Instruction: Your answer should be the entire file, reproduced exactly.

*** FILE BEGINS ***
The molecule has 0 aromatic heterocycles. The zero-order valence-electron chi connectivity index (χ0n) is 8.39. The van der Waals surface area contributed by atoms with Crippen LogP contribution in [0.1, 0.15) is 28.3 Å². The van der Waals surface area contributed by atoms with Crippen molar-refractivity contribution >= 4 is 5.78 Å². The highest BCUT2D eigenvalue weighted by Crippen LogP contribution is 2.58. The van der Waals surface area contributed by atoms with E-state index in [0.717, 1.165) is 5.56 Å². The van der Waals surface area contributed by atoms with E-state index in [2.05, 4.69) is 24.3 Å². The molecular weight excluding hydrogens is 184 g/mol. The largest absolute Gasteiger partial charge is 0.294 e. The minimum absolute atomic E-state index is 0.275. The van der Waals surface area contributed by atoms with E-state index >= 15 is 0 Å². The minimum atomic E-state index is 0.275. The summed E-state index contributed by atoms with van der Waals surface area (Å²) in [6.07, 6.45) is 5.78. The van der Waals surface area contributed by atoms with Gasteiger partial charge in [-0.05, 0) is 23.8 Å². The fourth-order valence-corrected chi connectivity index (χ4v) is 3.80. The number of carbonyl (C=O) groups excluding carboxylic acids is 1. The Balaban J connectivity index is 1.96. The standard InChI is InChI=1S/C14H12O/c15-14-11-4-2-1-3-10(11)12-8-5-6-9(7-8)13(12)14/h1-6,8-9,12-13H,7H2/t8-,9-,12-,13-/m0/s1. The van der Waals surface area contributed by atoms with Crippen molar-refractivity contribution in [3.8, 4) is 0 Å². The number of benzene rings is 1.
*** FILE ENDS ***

The molecule has 0 aromatic heterocycles. The zero-order valence-electron chi connectivity index (χ0n) is 8.39. The van der Waals surface area contributed by atoms with Crippen LogP contribution in [0.1, 0.15) is 28.3 Å². The van der Waals surface area contributed by atoms with Crippen molar-refractivity contribution >= 4 is 5.78 Å². The highest BCUT2D eigenvalue weighted by Crippen LogP contribution is 2.58. The van der Waals surface area contributed by atoms with E-state index in [0.717, 1.165) is 5.56 Å². The van der Waals surface area contributed by atoms with E-state index in [2.05, 4.69) is 24.3 Å². The molecular weight excluding hydrogens is 184 g/mol. The largest absolute Gasteiger partial charge is 0.294 e. The minimum absolute atomic E-state index is 0.275. The van der Waals surface area contributed by atoms with E-state index >= 15 is 0 Å². The minimum atomic E-state index is 0.275. The summed E-state index contributed by atoms with van der Waals surface area (Å²) in [6.07, 6.45) is 5.78. The van der Waals surface area contributed by atoms with Gasteiger partial charge in [-0.05, 0) is 23.8 Å². The fourth-order valence-corrected chi connectivity index (χ4v) is 3.80. The number of carbonyl (C=O) groups excluding carboxylic acids is 1. The Balaban J connectivity index is 1.96. The standard InChI is InChI=1S/C14H12O/c15-14-11-4-2-1-3-10(11)12-8-5-6-9(7-8)13(12)14/h1-6,8-9,12-13H,7H2/t8-,9-,12-,13-/m0/s1. The van der Waals surface area contributed by atoms with Crippen molar-refractivity contribution in [3.8, 4) is 0 Å². The number of benzene rings is 1.